• Izett St Pty Ltd v Applgold Pty Ltd (2021) v ConvR ¶54-946; [2021] VCAT 174. In that decision, a lease in which the tenant sublet various parts of the premises was not considered to be a commercial lease within the meaning of Victorian Commercial Lease Law. The provision of “sublet services” was not a use of the premises for the “provision of retail services”.

• Re Ferraro (2021) V ConvR ¶54-945; (2021) ANZ ConvR 21-157; [2021] VSC 166. In that decision, the court ruled that the plaintiff’s land was not affected by restrictive covenants since the covenants did not specify the land to which the covenants conferred a benefit.

• Stockfeld & Anor v Hendon & Ors (2021) v ConvR ¶54-944; (2021) ANZ ConvR 21-154; [2021] VSC 133. In this decision, a restrictive covenant stipulated that the owners of a property could build only “a good and substantial double-sided dwelling house… in accordance with the plans and specifications approved by Elliott Cairnes”. Cairnes was no longer alive. It was decided that even though Cairnes’ approval requirement had expired, the undertaking continued to be binding on the owners.

• Valuations-General Victoria v AWF Prop Co 2 Pty Ltd & Ors (2021) ANZ ConvR 21-167; [2021] VSCA 274. The Victoria Court of Appeal ruled that wind turbines and other wind farm assets on leased rural land were not props but movable property. The objective intention of the parties to the lease, having regard to the degree and purpose or object of affixing the assets, was that the assets remain the property of the lessee and not form part of the land.

• On December 1, 2021, significant amendments were made to the Owners Corporations Act 2006 to implement the results of a public review that reviewed the legislation. Further details are available here.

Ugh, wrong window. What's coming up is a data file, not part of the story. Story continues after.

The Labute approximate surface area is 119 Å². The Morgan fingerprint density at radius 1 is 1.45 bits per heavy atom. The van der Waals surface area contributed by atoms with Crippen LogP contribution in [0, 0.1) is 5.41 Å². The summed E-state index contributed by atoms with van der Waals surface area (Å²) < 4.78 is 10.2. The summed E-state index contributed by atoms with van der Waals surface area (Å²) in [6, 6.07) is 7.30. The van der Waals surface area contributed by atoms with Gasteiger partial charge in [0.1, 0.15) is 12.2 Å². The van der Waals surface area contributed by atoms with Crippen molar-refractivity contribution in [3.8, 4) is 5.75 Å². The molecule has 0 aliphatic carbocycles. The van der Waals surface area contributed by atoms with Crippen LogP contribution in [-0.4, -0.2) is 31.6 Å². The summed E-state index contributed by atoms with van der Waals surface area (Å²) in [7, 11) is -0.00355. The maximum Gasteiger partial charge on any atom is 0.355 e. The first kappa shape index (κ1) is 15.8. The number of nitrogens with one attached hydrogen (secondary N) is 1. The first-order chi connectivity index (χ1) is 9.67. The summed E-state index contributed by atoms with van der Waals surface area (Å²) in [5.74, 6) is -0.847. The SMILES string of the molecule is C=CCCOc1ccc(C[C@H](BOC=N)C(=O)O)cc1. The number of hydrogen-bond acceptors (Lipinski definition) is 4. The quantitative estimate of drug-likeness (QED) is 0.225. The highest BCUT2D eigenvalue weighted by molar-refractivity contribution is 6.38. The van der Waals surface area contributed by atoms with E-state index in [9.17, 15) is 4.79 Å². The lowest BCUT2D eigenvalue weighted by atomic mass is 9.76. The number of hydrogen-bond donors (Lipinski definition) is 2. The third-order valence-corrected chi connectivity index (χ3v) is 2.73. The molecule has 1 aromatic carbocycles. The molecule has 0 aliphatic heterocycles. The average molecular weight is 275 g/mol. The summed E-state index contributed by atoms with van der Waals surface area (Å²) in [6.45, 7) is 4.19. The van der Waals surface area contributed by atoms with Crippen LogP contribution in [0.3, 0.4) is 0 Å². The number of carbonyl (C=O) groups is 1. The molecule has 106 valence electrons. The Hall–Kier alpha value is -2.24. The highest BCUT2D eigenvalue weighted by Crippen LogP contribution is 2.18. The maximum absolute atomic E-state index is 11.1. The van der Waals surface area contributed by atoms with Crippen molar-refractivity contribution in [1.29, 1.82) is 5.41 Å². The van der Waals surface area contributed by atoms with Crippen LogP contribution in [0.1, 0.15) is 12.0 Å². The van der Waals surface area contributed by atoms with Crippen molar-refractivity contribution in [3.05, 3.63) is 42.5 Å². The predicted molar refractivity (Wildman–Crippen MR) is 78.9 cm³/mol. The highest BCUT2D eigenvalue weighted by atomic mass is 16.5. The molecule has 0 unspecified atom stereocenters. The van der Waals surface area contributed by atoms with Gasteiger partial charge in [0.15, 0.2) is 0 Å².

• A new tax on exceptional capital gains on the increase in the value of land resulting from rezoning was introduced in 2021. Further details are available here.

• The Victorian government introduced a new homebuyers fund, to provide qualifying homebuyers with a contribution of up to 25% of the purchase price of their property, reducing their minimum required deposit to 5% and avoiding having to pay mortgage insurance to lenders. Further details are available here.

• On March 29, 2021, residential rental protection began. The protections are discussed here.

• The State Taxation and Mental Health Acts Amendment Act 2021 received approval on June 16, 2021. The law contains several measures announced in the Victorian 2021-2022 Budget. Further details are available here.

For the second year in a row, state and territory government responses to the COVID-19 pandemic dominated Australian commercial leasing news.

In early 2021, COVID-19 relief legislation in 5 jurisdictions ended. However, as NSW, Victoria and ACT have seen new virus outbreaks and government-imposed shutdowns, new legislation has been introduced to protect retail and commercial tenants.

In Victoria, the Commercial Tenancy Relief Scheme Act 2021 came into effect on August 10. Two weeks later, on August 24, the Commercial Tenancy Relief Scheme Regulations 2021 were passed and were deemed to have started on July 28. The law will be repealed on April 30, 2022, and the regulation will automatically expire on January 16, 2022.